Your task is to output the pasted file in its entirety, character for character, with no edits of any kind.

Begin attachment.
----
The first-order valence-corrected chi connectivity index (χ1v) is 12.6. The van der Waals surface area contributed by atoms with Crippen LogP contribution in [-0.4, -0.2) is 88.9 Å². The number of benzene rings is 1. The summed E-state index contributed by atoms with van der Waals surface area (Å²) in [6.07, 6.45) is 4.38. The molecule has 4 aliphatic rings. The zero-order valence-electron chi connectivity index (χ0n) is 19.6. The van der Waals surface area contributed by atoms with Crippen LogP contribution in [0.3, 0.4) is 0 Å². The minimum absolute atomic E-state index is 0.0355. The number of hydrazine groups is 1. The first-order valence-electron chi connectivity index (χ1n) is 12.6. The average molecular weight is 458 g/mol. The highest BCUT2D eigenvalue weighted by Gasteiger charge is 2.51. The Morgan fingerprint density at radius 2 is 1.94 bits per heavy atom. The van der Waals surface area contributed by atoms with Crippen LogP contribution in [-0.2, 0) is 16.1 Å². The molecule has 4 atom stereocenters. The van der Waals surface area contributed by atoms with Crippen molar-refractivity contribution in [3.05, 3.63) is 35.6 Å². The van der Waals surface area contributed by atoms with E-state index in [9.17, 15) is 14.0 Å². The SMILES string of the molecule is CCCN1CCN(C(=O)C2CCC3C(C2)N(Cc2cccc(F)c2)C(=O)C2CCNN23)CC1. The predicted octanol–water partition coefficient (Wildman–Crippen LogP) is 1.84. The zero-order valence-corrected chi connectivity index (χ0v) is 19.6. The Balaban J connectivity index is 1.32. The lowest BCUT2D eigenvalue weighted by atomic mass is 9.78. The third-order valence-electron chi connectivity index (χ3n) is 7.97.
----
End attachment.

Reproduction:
The first-order valence-corrected chi connectivity index (χ1v) is 12.6. The van der Waals surface area contributed by atoms with Crippen LogP contribution in [-0.4, -0.2) is 88.9 Å². The number of benzene rings is 1. The summed E-state index contributed by atoms with van der Waals surface area (Å²) in [6.07, 6.45) is 4.38. The molecule has 4 aliphatic rings. The zero-order valence-electron chi connectivity index (χ0n) is 19.6. The van der Waals surface area contributed by atoms with Crippen LogP contribution in [0.3, 0.4) is 0 Å². The minimum absolute atomic E-state index is 0.0355. The number of hydrazine groups is 1. The first-order valence-electron chi connectivity index (χ1n) is 12.6. The average molecular weight is 458 g/mol. The highest BCUT2D eigenvalue weighted by Gasteiger charge is 2.51. The Morgan fingerprint density at radius 2 is 1.94 bits per heavy atom. The van der Waals surface area contributed by atoms with Crippen LogP contribution in [-0.2, 0) is 16.1 Å². The molecule has 4 atom stereocenters. The van der Waals surface area contributed by atoms with Crippen molar-refractivity contribution in [3.05, 3.63) is 35.6 Å². The van der Waals surface area contributed by atoms with E-state index in [9.17, 15) is 14.0 Å². The SMILES string of the molecule is CCCN1CCN(C(=O)C2CCC3C(C2)N(Cc2cccc(F)c2)C(=O)C2CCNN23)CC1. The predicted octanol–water partition coefficient (Wildman–Crippen LogP) is 1.84. The zero-order valence-corrected chi connectivity index (χ0v) is 19.6. The Balaban J connectivity index is 1.32. The lowest BCUT2D eigenvalue weighted by atomic mass is 9.78. The third-order valence-electron chi connectivity index (χ3n) is 7.97.